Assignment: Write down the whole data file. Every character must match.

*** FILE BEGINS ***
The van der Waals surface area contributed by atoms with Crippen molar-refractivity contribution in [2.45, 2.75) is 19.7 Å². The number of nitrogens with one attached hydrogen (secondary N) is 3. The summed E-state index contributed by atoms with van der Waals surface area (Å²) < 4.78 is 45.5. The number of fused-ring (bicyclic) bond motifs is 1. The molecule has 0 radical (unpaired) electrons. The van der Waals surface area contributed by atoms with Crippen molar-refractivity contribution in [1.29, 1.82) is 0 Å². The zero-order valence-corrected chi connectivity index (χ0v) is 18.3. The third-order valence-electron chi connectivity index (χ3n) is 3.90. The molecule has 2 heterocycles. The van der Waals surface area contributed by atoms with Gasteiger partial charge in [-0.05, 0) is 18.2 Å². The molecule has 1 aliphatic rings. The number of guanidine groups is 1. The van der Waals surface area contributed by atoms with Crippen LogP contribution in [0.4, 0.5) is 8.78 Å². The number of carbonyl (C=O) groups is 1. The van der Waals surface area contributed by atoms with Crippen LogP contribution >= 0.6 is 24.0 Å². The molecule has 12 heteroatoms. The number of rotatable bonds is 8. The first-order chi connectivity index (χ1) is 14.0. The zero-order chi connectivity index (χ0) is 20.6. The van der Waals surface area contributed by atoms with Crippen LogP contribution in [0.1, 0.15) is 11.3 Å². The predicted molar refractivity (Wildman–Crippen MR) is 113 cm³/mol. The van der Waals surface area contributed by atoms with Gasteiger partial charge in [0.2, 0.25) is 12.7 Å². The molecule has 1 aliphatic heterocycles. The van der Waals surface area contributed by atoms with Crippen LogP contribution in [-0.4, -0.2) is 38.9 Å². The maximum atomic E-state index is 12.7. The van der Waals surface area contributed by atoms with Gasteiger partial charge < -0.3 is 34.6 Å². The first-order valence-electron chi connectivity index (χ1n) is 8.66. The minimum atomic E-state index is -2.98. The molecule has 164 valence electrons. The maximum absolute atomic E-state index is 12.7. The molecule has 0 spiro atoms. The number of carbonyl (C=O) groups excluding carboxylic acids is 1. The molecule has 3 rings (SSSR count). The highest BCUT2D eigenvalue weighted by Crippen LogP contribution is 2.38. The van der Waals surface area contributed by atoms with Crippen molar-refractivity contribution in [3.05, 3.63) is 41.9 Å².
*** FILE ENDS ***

The van der Waals surface area contributed by atoms with Crippen molar-refractivity contribution in [2.45, 2.75) is 19.7 Å². The number of nitrogens with one attached hydrogen (secondary N) is 3. The summed E-state index contributed by atoms with van der Waals surface area (Å²) < 4.78 is 45.5. The number of fused-ring (bicyclic) bond motifs is 1. The molecule has 0 radical (unpaired) electrons. The van der Waals surface area contributed by atoms with Crippen molar-refractivity contribution in [1.29, 1.82) is 0 Å². The zero-order valence-corrected chi connectivity index (χ0v) is 18.3. The third-order valence-electron chi connectivity index (χ3n) is 3.90. The molecule has 2 heterocycles. The van der Waals surface area contributed by atoms with Gasteiger partial charge in [-0.05, 0) is 18.2 Å². The molecule has 1 aliphatic rings. The number of guanidine groups is 1. The van der Waals surface area contributed by atoms with Crippen LogP contribution in [0.4, 0.5) is 8.78 Å². The number of carbonyl (C=O) groups is 1. The van der Waals surface area contributed by atoms with Crippen LogP contribution >= 0.6 is 24.0 Å². The molecule has 12 heteroatoms. The number of rotatable bonds is 8. The first-order chi connectivity index (χ1) is 14.0. The zero-order chi connectivity index (χ0) is 20.6. The van der Waals surface area contributed by atoms with Crippen LogP contribution in [0.1, 0.15) is 11.3 Å². The predicted molar refractivity (Wildman–Crippen MR) is 113 cm³/mol. The van der Waals surface area contributed by atoms with Gasteiger partial charge in [0.2, 0.25) is 12.7 Å². The molecule has 1 aliphatic heterocycles. The van der Waals surface area contributed by atoms with Crippen LogP contribution in [-0.4, -0.2) is 38.9 Å². The maximum atomic E-state index is 12.7. The van der Waals surface area contributed by atoms with Gasteiger partial charge < -0.3 is 34.6 Å². The first-order valence-electron chi connectivity index (χ1n) is 8.66. The minimum atomic E-state index is -2.98. The molecule has 164 valence electrons. The maximum absolute atomic E-state index is 12.7. The molecule has 0 spiro atoms. The number of carbonyl (C=O) groups excluding carboxylic acids is 1. The molecule has 3 rings (SSSR count). The highest BCUT2D eigenvalue weighted by Crippen LogP contribution is 2.38. The van der Waals surface area contributed by atoms with Crippen molar-refractivity contribution in [3.05, 3.63) is 41.9 Å².